In other words, they may be appropriate to get you through a simple muscle strain that will heal on its own. At the other end of the spectrum, severe trauma or damage to the structure of the spine may require surgery. However, most treatment lies between these two extremes.
For problems "between the extremes," chiropractic treatment is a great option. If poor joint motion helped the problem develop, good joint motion will help it to heal. Chiropractic treatment focuses on reducing swelling in the joint, stretching tight muscles, strengthening weak muscles, and reestablishing good joint motion thru adjustments. Even with degeneration or other structural changes, good joint motion frequently stops the pain and helps you make the best of what you have left.

Recommendations for keeping one’s back healthy

Following any period of prolonged inactivity, a regimen of low-impact exercises is advised. Speed
walking, swimming, or stationary bike riding 30 minutes daily can increase muscle strength and
flexibility. Yoga also can help stretch and strengthen muscles and improve posture. Consult a physician
for a list of low-impact, age-appropriate exercises that are specifically targeted to strengthening lower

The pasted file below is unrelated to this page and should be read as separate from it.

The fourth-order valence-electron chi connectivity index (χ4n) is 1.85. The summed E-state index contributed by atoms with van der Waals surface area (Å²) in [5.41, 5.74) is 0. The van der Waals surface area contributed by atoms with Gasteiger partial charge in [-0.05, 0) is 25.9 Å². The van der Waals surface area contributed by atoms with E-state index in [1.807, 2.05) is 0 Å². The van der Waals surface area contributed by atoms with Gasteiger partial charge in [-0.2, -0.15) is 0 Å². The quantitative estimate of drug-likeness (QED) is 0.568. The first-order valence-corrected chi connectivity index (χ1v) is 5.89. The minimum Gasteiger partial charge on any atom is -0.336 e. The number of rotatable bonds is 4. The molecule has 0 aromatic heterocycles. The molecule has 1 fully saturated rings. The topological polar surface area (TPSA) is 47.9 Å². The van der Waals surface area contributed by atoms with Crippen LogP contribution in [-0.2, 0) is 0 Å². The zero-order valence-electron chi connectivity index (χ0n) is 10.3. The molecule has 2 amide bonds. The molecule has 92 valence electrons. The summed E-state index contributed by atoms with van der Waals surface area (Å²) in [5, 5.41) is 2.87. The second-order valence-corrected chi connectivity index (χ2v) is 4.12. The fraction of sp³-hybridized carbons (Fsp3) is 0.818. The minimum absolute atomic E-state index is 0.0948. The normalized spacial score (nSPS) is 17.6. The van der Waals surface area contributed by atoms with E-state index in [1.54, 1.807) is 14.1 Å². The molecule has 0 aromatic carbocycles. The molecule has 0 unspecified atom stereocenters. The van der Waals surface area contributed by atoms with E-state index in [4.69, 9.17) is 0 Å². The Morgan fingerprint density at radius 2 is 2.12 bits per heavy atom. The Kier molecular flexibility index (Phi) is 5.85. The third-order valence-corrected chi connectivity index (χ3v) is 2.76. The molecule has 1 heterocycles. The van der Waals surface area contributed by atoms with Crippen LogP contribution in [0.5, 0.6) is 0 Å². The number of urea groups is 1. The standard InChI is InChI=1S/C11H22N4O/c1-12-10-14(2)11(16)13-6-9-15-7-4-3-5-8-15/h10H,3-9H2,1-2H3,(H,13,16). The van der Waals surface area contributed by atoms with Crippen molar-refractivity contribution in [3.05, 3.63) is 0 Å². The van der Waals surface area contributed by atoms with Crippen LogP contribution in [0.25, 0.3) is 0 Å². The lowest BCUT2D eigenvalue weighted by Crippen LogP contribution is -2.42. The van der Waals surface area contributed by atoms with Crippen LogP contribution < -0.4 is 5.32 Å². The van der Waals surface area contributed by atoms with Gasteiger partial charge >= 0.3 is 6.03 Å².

back and abdominal muscles.
• Always stretch before exercise or other strenuous physical activity.
• Don’t slouch when standing or sitting. The lower back can support a person’s weight most
easily when the curvature is reduced. When standing, keep your weight balanced on your feet.
• At home or work, make sure work surfaces are at a comfortable height.
• Sit in a chair with good lumbar support and proper position and height for the task. Keep
shoulders back. Switch sitting positions often and periodically walk around the office or gently
stretch muscles to relieve tension. A pillow or rolled-up towel placed behind the small of the
back can provide some lumbar support. During prolonged periods of sitting, elevate feet on a
low stool or a stack of books.
• Wear comfortable, low-heeled shoes.
• Sleeping on one’s side with the knees drawn up in a fetal position can help open up the joints in
the spine and relieve pressure by reducing the curvature of the spine. Always sleep on a firm
surface.
• Don’t try to lift objects that are too heavy. Lift from the knees, pull the stomach muscles in, and
keep the head down and in line with a straight back. When lifting, keep objects close to the
body. Do not twist when lifting.
• Maintain proper nutrition and diet to reduce and prevent excessive weight gain, especially
weight around the waistline that taxes lower back muscles. A diet with sufficient daily intake of
calcium, phosphorus, and vitamin D helps to promote new bone growth.
• Quit smoking. Smoking reduces blood flow to the lower spine, which can contribute to spinal
disc degeneration. Smoking also increases the risk of osteoporosis and impedes healing.